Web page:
Appellant objected to the instruction at trial and requested that the court give PIK Crim.2d 54.10. He contends that the instruction, as given, failed to make it clear that the test for legal insanity provides two alternative findings, and that an affirmative result on either is enough to reach a verdict of not guilty by reason of insanity.

In State v. Wilson, 240 Kan. 606, 731 P.2d 306 (1987), this court considered the failure of the trial court to give a PIK instruction and stated:

"Kansas has been a leader in the preparation and publication of pattern jury instructions, both civil and criminal, for the assistance and guidance of the bench and bar. The committee on Pattern Jury Instructions of the Kansas District Judges' Association first published pattern jury instructions for use in the trial of civil cases in 1964, and revisions of that original work have been published regularly since then. Similarly, Pattern Criminal Jury Instructions have been prepared by the same committee, serving as an Advisory Committee on Criminal Jury Instructions to the Kansas Judicial Council. Pattern Criminal Jury Instructions were first published in 1971, and these are now published in loose-leaf form and are updated annually. The advisory committee and the Kansas Judicial Council, whose membership includes many distinguished Kansas judges and lawyers, have produced a work of invaluable assistance. Reversals and the necessity of new trials in criminal cases because of error in the jury instructions *27 are now quite rare because of the clarity and correctness, and the widespread use, of the Pattern Criminal Jury Instructions. "When pattern jury instructions are appropriate, a trial court should use them unless there is some compelling and articulable reason not to do so. A trial court, in the press of a busy trial, cannot possibly do the research and give the thought to each jury instruction that has gone into the preparation of pattern instructions by the advisory committee." 240 Kan. at 609-10.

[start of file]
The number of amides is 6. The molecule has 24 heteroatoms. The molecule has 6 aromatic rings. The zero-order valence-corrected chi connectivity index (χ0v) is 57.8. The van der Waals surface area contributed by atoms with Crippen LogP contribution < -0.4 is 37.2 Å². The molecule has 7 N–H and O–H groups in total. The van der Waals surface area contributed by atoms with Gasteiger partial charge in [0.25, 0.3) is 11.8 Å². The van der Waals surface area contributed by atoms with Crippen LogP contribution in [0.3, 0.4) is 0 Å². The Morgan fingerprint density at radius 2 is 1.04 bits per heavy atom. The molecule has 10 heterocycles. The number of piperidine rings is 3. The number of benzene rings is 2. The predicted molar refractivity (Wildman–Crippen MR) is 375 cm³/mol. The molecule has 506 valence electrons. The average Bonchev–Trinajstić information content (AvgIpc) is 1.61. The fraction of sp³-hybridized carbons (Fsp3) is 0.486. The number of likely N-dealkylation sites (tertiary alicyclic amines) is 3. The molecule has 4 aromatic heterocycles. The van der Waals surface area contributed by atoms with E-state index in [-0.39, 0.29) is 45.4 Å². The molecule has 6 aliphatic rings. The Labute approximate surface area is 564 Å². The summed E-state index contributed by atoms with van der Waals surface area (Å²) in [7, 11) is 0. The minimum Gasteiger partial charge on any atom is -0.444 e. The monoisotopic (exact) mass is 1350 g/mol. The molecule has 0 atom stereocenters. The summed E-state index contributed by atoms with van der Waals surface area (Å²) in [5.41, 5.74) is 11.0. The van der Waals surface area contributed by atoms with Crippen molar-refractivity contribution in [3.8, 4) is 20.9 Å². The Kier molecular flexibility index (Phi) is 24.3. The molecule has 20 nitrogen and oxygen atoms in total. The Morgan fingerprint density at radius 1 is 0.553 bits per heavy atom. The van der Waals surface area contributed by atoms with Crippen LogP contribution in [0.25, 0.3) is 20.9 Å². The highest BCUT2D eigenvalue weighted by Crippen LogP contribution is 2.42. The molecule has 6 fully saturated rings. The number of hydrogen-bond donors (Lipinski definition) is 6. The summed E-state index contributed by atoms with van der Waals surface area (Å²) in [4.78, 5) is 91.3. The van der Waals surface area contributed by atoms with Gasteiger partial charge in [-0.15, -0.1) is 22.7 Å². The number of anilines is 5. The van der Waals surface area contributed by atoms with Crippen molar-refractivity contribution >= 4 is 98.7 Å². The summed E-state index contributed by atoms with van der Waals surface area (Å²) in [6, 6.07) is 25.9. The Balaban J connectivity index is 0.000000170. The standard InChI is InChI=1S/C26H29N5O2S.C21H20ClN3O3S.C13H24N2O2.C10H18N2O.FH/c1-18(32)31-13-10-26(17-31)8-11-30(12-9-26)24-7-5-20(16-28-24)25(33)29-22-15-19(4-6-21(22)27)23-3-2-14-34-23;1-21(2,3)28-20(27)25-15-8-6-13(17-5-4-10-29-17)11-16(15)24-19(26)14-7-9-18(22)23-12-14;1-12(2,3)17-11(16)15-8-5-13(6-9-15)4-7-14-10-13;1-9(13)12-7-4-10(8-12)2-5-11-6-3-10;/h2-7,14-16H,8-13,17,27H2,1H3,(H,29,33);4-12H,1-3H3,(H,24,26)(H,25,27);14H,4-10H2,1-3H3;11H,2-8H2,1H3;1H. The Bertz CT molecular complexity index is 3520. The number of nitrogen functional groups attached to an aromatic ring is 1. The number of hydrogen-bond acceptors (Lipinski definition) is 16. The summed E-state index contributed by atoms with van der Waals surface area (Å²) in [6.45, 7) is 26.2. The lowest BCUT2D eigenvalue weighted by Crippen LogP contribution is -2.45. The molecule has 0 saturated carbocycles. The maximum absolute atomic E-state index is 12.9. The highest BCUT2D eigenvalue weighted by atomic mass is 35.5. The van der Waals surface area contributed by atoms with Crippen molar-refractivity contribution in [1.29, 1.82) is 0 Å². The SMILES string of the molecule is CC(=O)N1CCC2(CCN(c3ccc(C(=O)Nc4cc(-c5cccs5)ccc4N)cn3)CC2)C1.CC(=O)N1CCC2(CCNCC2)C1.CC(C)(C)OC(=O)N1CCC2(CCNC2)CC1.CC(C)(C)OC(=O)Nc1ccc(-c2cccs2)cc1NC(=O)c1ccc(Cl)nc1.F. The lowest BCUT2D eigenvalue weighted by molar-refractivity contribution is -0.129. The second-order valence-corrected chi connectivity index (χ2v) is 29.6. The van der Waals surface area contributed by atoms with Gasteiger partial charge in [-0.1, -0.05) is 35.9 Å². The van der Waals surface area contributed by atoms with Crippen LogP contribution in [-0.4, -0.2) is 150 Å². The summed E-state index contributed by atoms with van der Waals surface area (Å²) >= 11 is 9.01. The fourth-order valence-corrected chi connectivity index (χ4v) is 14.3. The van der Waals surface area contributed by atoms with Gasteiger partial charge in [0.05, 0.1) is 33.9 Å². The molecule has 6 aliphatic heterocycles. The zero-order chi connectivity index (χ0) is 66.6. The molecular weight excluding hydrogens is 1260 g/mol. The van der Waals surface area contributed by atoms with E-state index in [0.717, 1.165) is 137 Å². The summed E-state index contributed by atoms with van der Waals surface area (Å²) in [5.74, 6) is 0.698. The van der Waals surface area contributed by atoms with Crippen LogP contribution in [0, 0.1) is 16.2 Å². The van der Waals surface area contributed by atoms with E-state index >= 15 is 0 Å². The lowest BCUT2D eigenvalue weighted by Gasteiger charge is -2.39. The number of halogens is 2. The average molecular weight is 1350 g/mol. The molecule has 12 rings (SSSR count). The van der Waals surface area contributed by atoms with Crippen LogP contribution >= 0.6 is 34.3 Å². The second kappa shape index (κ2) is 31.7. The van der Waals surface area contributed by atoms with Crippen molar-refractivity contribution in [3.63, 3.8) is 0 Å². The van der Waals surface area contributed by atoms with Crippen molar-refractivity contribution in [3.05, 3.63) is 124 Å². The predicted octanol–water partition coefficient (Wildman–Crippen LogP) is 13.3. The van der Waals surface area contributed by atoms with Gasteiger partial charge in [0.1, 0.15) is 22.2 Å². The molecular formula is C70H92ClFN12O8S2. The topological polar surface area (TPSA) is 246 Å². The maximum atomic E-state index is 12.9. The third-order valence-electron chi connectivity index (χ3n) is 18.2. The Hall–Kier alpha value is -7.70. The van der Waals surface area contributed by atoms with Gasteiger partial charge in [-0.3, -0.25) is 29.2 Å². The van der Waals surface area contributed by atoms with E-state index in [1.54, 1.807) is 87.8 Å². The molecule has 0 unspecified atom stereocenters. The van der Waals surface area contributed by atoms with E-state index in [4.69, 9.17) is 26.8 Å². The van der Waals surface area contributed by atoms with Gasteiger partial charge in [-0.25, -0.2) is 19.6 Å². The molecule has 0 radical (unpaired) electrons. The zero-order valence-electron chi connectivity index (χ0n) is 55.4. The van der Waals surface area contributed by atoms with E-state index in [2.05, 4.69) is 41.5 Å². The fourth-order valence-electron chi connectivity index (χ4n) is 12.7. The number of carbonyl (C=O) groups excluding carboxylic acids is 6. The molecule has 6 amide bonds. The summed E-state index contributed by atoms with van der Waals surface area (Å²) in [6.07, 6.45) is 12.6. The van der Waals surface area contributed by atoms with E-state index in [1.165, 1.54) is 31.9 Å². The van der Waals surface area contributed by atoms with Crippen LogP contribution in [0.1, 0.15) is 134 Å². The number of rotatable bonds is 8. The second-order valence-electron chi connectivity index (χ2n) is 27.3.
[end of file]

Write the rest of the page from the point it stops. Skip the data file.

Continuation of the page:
We agree with appellant that the instruction given lacks the clarity of PIK Crim.2d 54.10 and it would have been better to have used the PIK instruction. However, we do not find that the instruction as given, when read in conjunction with the other instructions, is so misleading or confusing as to constitute reversible error.

The judgment is affirmed.